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Automated performance prediction for personalised learning

Student thesis: Doctoral Thesis

Designing an Intelligent Tutoring System (ITS) that simulates human learning with regard to different knowledge levels is a challenge. Most developed ITSs typically focus on either the building or the testing phase without paying appropriate consideration to the design phase. The result is that these systems offer specific choices in isolation, and can thus prove difficult to apply in situations where multiple factors interact. Researchers have therefore developed tutoring models that did include the design phase in their implementation. However these models do not consider the cognitive factors of students. Such ITS models lack the ability to provide accurate estimations as they do not analyse the students’ individual skills against the item skills, particularly when the learning items require multiple skills, which thus reduce student’s learning efficiency due to an incomplete representation of the student’s knowledge.
This thesis proposes a novel tutoring model, called ‘Cognitive Factor Analysis’ (CFA), which adapts student cognitive factors, such as guessing/slipping parameters and student proficiency levels, together with each item’s parameters to produce a better estimation of student latent performance.. CFA also introduces the concept of the Q-matrix from psychometrics and connects this to the students’ prior scores. The model does not only predict the students’ performance, but helps students to target the strengths and weaknesses in their knowledge levels. Therefore, CFA has an adverse impact on the student’s learning curve and reduce the student’s learning time by controlling the amount of time spent practicing the skill several times. It assumes the role of modelling the student’s learning by making inferences about their latent performance with multiple skills assessments.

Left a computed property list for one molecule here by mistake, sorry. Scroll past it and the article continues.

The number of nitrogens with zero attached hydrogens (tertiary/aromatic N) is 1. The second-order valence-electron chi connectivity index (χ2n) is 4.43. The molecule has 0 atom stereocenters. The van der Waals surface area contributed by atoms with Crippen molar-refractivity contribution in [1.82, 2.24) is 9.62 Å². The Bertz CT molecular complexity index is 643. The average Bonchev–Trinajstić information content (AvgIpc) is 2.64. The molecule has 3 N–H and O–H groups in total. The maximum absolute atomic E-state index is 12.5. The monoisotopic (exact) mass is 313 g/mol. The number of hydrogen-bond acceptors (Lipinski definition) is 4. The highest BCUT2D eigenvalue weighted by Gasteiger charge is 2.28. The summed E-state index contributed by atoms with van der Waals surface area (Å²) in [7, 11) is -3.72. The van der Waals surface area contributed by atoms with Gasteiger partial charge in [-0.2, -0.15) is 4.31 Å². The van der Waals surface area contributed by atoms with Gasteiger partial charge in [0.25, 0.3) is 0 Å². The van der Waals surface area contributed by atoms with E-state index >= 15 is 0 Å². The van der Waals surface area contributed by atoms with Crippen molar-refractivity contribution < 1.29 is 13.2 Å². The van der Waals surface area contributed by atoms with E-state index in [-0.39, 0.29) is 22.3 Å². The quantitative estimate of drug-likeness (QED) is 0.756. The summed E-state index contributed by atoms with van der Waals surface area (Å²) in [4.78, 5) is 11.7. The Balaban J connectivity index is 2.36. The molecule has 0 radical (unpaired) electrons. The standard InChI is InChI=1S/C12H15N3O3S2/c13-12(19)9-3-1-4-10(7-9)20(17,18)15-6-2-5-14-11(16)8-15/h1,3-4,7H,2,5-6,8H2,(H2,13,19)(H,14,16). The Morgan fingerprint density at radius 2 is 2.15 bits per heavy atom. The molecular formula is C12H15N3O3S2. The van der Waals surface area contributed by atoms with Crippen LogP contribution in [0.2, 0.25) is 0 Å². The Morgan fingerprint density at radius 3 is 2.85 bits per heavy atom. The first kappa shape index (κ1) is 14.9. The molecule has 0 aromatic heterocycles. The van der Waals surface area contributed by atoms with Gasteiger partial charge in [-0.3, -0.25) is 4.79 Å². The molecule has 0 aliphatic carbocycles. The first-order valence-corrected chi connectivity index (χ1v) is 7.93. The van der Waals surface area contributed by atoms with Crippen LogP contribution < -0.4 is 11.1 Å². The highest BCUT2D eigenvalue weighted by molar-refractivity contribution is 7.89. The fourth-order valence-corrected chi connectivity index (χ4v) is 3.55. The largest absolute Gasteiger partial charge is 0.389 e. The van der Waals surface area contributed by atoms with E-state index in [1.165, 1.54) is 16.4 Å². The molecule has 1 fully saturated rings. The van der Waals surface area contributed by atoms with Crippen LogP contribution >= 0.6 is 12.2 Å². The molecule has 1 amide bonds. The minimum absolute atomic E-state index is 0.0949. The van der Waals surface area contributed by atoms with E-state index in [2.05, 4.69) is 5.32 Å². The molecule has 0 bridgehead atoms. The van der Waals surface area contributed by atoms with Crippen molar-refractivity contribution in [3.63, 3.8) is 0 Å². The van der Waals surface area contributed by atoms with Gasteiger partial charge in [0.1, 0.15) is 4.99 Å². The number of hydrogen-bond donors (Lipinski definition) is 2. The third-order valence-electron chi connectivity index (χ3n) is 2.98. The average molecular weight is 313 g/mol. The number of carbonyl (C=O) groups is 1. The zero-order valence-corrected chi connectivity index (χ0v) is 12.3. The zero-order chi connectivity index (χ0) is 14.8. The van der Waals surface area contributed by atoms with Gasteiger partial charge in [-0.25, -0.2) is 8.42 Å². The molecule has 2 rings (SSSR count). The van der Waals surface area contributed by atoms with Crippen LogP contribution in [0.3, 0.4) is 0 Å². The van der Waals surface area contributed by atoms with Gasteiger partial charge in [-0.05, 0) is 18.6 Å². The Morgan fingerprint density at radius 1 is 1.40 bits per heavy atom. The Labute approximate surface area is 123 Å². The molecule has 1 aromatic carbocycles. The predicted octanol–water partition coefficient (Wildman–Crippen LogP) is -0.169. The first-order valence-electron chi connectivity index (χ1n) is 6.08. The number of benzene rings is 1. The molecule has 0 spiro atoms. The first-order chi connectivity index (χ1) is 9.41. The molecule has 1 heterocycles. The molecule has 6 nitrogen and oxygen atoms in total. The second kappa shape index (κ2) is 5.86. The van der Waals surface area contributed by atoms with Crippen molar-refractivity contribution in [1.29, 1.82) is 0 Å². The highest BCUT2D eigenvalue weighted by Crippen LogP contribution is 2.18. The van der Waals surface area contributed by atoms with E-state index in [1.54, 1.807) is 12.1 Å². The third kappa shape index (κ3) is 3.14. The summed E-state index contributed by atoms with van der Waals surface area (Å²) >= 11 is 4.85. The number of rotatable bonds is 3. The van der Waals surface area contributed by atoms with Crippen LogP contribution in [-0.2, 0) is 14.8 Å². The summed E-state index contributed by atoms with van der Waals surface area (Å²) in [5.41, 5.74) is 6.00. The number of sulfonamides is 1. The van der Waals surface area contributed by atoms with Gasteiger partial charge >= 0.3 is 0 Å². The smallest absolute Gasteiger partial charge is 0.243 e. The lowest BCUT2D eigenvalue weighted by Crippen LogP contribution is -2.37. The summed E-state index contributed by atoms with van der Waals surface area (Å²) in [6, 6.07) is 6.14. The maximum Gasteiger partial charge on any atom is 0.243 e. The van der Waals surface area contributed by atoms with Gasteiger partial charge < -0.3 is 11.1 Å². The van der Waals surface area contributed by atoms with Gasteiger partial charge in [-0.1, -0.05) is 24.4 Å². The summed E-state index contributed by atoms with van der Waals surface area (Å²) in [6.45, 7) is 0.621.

CFA also contributes to cognitive learning psychology by exploring how computational models can be used to understand human behaviour. It shows how data generated from tutoring systems can be analysed and modelled to create and improve a unified computational theory of human learning. Furthermore, it encapsulates psychological findings in a format that can be used by instructional designers and educational scientists to support the development of tutoring systems.
Original languageEnglish
Awarding Institution
Supervisors/Advisors
Award dateDec 2018

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